The Danger of Hepatitis C

March 2nd, 2007 by | Category: Others

The HCV or hepatitis C virus is a major problem that affects the human liver. Those who are affected by it once will be continually affected by it for the rest of their lives because it defies the body’s immune defense system. The liver gets inflamed once this virus sets in and can lead to fibrosis and later cirrhosis. The greatest danger is that it can lead to liver cancer or a liver transplant may be required. In the USA alone there are about 10 million people who carry the virus because it wasn’t detected as a threat till quite late in the 1980s.

Mainly, hepatitis C spreads through contact with blood that is infected, which may be through sharing needles to inject or straws to inhale drugs; receiving a blood transfusion or organ that is infected by HCV; being inadvertently in contact with an HCV-infected needle; using toothbrushes or razors that may have HCV-infected blood on them; getting a tattoo or acupuncture with unsterilized paraphernalia; or being in constant physical or sexual contact with HCV-infected patients. A woman with the virus can also pass it on to her baby at the time of delivery.

After the first exposure to HCV it can be detected in the blood within a week or two, but unfortunately since there will be no visible symptoms initially diagnosis takes place very late. Some people will have the virus cleared out of their systems within two months but most people affected by the virus will go on to develop chronic hepatitis C. This is when the symptoms will manifest themselves. Weakness and loss of appetite, nausea and abdominal pain, and jaundice are what you should look out for.

If the disease has reached a chronic stage then the liver will fail progressively and there will be a higher risk of developing cirrhosis of the liver and liver cancer. If you suspect that you have hepatitis C because of the risk factors mentioned above, see a physician and give him your medical history. You will have to have blood tests or a liver biopsy to determine if you have been affected. You will be put on medications to treat the virus but the infection may not clear up for under a year.

Be aware of the dangers of hepatitis C and take care to not use needles used by others or other personal hygiene materials. Be careful during blood transfusions and do not handle objects that may be HCV infected. And if you are already infected tell your physician or dentist before undergoing treatment and don’t donate blood or organs.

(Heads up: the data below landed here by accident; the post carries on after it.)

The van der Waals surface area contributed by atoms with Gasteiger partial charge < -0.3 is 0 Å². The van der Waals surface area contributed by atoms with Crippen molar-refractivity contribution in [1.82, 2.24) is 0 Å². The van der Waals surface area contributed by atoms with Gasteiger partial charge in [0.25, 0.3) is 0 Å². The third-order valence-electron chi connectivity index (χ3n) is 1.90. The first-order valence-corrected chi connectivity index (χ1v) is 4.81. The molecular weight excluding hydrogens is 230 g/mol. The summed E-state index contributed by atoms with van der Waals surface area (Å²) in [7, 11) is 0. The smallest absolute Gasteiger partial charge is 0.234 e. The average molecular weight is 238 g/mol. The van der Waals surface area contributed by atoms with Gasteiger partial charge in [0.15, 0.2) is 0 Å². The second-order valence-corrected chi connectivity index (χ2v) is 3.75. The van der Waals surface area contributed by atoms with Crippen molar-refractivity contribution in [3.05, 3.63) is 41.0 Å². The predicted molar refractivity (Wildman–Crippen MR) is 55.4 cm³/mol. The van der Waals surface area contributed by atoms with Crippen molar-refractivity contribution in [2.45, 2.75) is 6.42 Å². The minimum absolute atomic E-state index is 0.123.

Hepatitis C is an invisible danger to your health. Protect yourself.

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Comment by Lynne Eldridge M.D.
2007-03-05 16:07:09

Thank you for addressing this under-diagnosed, but significant problem!

C. Everett Koop, Former U.S. Surgeon General stated “We stand at the precipice of a grave threat to our public health…It affects people from all walks of life, in every state, in every country. And unless we do something about it soon, it will kill more people than AIDS.

Hepatitis C is currently the number one cause of liver cancer as well as liver transplants in the United States.

It is felt that 1.8 percent of the population is infected with hepatitis C, and the majority of people do not have symptoms until significant liver disease is present.

If you or a sexual partner had a blood transfusion prior to 1989, have ever used IV drugs, or have a history of abnormal liver function tests request a test for hepatitis C. Treatment is available that may lower risk.

For further information, check out

Lynne Eldridge M.D.
Author, “Avoiding Cancer One Day At A Time”

Comment by mitch
2007-04-11 00:35:55

This is good information in regard to prevention. As for treating and coming out clean in a year; I don’t think this a realistic assesmnet and many prescribed treatment sfor hepatitis c create unrecoverable side effects that many deam to be worse than the disease.

Comment by Kirk Hanna
2007-11-30 19:14:15

I have to agree with the other comment, Hep C is not so easily handled to say that it is able to be cleared up in under a year. It often is a much more serious and longer process and there is only a 50% success rate for the most common treatment and for the most common genotype in the US. Other genotypes have a higher success rate but they are in the minority here.

It is a lifestyle disease and it is in changing the lifestyle that symptoms and effects can be minimized while treatment is considered. The side effects must be weighed heavily against the slow progression of the disease in a person the does all the right things too.

Kirk Hanna

Comment by D
2012-02-16 17:12:39

Bit offended you mentioned u can catch through sex , small tiny percentage and it’s not an std by saying having sex with hep c saying your going to get it , if having blood contact through sex then I can see it , but they way you suggesting sex and hep c , you make its like an std , sheeeeeshhh way to misinform and take another blow to the heppers out there thanks ….

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